Wednesday, December 08, 2010

Life on a Christmas Tree Farm

When we moved here in 1986, I had no idea how living on a Christmas tree farm would change our lives and how we celebrate Christmas.

As I recall, our life was pretty "normal" before we moved. We had lived quite close to civilization and a trip to the grocery store or shopping mall was only a few minutes away. Our son had been born in February of that year, so he was not quite a year old. I was still adjusting to being a mother and suddenly a trip to the grocery store involved logistics I had never dealt with before - forget the mall!

We had moved in the week before Thanksgiving and, as I had for the past few years, I made Thanksgiving dinner for a large bunch including the three of us, my mother and 4 siblings plus spouses and a couple of kids.

At that time, the way the tree farm worked was that customers would come to tag their trees and specify when they would pick them up. My husband would go up early in the day and search through acres of trees to find the ones that were tagged for that weekend, cut them and bring them down to bag and have ready for pick up. As we sat down to eat that year, the doorbell rang. People started arriving to pick up their Christmas trees!

It just went on like that and we thought it was a pretty interesting thing to happen, to move into a new house and have people coming from all over to give you money!

That year my Christmas shopping was done from an LL Bean catalog and a quick trip to a general store nearby. I remember the guys got stuff like mustache wax and key-chain compasses along with hooded sweatshirts. I don't even remember what the women got, but I'm sure their gifts were equally odd and useful!

Really, once Thanksgiving hits, there is no time for shopping, or the leisurely baking and candy making I once felt was a major part of the holidays.

This is our yard during the weeks between Thanksgiving and Christmas. Actually, this year, for the first time, we seem to have a system in place for people to find safe places to park their cars... in the past it has been a nightmare and heaven forbid someone decides to bring a trailer along for their tree...

Of course, you probably think our tree would be the most beautiful of the lot. Well, no... Back in the beginning, the selection here wasn't as great as it is now and we usually waited til everything was picked out to cut our own tree.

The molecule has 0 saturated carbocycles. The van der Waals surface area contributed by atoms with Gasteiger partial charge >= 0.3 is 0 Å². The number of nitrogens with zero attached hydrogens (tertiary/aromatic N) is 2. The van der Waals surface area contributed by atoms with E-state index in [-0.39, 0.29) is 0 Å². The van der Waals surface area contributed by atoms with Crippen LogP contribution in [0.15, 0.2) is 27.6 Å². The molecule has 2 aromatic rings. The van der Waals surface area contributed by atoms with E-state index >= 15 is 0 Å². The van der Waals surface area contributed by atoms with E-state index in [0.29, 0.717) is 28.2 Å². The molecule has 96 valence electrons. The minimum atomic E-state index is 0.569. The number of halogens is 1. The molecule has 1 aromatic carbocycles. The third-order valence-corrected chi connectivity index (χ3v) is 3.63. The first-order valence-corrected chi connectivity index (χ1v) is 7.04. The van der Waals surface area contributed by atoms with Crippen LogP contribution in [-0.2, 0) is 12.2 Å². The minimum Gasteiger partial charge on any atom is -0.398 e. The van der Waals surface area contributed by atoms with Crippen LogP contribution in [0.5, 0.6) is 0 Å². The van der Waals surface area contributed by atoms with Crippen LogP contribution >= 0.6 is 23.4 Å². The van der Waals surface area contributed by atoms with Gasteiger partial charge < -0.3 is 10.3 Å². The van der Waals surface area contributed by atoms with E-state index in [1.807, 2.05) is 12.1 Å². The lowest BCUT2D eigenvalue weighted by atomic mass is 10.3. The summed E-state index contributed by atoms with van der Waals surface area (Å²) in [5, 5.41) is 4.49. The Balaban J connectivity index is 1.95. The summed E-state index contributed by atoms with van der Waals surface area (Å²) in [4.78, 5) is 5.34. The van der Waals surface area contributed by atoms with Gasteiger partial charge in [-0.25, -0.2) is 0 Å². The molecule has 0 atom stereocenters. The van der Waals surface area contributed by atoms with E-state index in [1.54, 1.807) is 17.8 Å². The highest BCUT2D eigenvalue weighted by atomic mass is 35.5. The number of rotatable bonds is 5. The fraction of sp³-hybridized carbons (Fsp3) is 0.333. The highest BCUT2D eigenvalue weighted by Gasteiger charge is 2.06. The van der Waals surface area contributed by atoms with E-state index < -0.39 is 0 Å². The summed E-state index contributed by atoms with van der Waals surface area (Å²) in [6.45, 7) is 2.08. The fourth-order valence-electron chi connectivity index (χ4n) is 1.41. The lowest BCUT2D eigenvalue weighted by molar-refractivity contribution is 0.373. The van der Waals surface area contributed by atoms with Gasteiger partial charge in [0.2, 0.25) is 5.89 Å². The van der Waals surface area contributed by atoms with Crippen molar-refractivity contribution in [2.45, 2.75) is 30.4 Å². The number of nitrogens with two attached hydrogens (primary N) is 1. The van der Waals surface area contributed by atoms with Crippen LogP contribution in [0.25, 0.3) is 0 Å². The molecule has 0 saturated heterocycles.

This is my husband and son choosing our tree last year. You can probably see all the clear area around them from the trees that had already been cut.

We have learned that - for us - a tree with a few holes in it or an odd top can be just as beautiful as the most perfect one as long as the family decorations are finally put on it (which for us usually means a week before Christmas.)

The other thing that has happened is that (I think) our son has really come to like working on the farm over the holidays.

When he was small, he minded us being so busy for that month, even though we still managed to pull it all together on Christmas day, it was stressful for a little guy.

As he got older, he gradually learned how to find his own place in the business and this year, I think for the first time, he is at school and has had to miss one of our busiest weekends. He'll be back this week and while complaining, he'll probably be loving it.

The best part about a Christmas Farm is that our customers are almost always in a wonderful mood. I know I get to wish hundreds of people a Merry Christmas or Happy Holiday during these few weeks.

The things that we may have lost by having a business at this busy time have been replaced with other wonderful traditions. We see customers who have become friends over the years. We see their children returning with their own and enjoy meeting them all... We feel we are surrounded by friends and are a part of their own holiday fun.

Thursday, December 02, 2010

Custom Soaps

We do a few custom soaps for people using their materials or their special formulae. It is fun and gives us a little break from our usual "production" work.

Last evening, we made these 6 soaps (for 3 different customers,) the soaps on the top left are actually a replacement for a vanilla batch that seized when I forgot how persnickety vanilla fragrance oil is in soap! The one's directly to the right are the unsaleable ones that we will happily use ourselves, or maybe add to our women's shelter box.
I "posed" them in front of the fireplace in the shop. Usually it is blocked by shelves, but this week, my husband found us some reasonably prices dollies that we put underneath our shelves so that we can change the arrangement any time we like.

The moosehead is something I made from paper mache years ago as a gift for my oldest brother, John. I inherited it back last winter and it has a happy home now over the fireplace - which was built by my next oldest brother, Tom, a number of years ago when he got a "Merry Christmas" brick from a supplier. That brick is the one that is in the center of the arch and was the reason for the whole thing!

If you follow my blog long enough, I suspect you will eventually see the entire shop!